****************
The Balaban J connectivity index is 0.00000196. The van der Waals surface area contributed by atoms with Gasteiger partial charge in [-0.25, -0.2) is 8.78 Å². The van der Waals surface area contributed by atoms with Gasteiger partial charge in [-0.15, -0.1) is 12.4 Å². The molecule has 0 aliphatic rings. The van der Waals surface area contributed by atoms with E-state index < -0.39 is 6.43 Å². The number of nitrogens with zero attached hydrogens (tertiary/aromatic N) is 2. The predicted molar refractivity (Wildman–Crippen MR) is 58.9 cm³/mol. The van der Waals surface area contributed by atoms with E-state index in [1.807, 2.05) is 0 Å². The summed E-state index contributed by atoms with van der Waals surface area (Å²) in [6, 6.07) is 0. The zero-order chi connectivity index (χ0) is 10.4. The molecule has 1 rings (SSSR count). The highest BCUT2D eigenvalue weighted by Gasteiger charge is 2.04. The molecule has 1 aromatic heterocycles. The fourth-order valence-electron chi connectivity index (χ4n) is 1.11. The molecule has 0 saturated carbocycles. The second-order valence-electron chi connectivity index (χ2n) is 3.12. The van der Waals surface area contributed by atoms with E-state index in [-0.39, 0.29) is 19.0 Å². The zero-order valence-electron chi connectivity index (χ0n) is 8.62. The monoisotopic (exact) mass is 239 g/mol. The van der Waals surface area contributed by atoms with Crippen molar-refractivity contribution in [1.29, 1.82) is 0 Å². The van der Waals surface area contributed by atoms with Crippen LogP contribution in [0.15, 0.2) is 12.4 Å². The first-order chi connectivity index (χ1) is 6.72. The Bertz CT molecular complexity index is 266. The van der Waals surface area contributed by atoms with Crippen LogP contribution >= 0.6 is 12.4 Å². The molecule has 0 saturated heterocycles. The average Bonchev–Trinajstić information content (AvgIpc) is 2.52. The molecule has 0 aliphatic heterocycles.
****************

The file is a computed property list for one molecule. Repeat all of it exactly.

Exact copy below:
The Balaban J connectivity index is 0.00000196. The van der Waals surface area contributed by atoms with Gasteiger partial charge in [-0.25, -0.2) is 8.78 Å². The van der Waals surface area contributed by atoms with Gasteiger partial charge in [-0.15, -0.1) is 12.4 Å². The molecule has 0 aliphatic rings. The van der Waals surface area contributed by atoms with E-state index < -0.39 is 6.43 Å². The number of nitrogens with zero attached hydrogens (tertiary/aromatic N) is 2. The predicted molar refractivity (Wildman–Crippen MR) is 58.9 cm³/mol. The van der Waals surface area contributed by atoms with E-state index in [1.807, 2.05) is 0 Å². The summed E-state index contributed by atoms with van der Waals surface area (Å²) in [6, 6.07) is 0. The zero-order chi connectivity index (χ0) is 10.4. The molecule has 1 rings (SSSR count). The highest BCUT2D eigenvalue weighted by Gasteiger charge is 2.04. The molecule has 1 aromatic heterocycles. The fourth-order valence-electron chi connectivity index (χ4n) is 1.11. The molecule has 0 saturated carbocycles. The second-order valence-electron chi connectivity index (χ2n) is 3.12. The van der Waals surface area contributed by atoms with E-state index in [-0.39, 0.29) is 19.0 Å². The zero-order valence-electron chi connectivity index (χ0n) is 8.62. The monoisotopic (exact) mass is 239 g/mol. The van der Waals surface area contributed by atoms with Crippen molar-refractivity contribution in [1.29, 1.82) is 0 Å². The van der Waals surface area contributed by atoms with Crippen LogP contribution in [0.15, 0.2) is 12.4 Å². The first-order chi connectivity index (χ1) is 6.72. The Bertz CT molecular complexity index is 266. The van der Waals surface area contributed by atoms with Crippen LogP contribution >= 0.6 is 12.4 Å². The molecule has 0 saturated heterocycles. The average Bonchev–Trinajstić information content (AvgIpc) is 2.52. The molecule has 0 aliphatic heterocycles.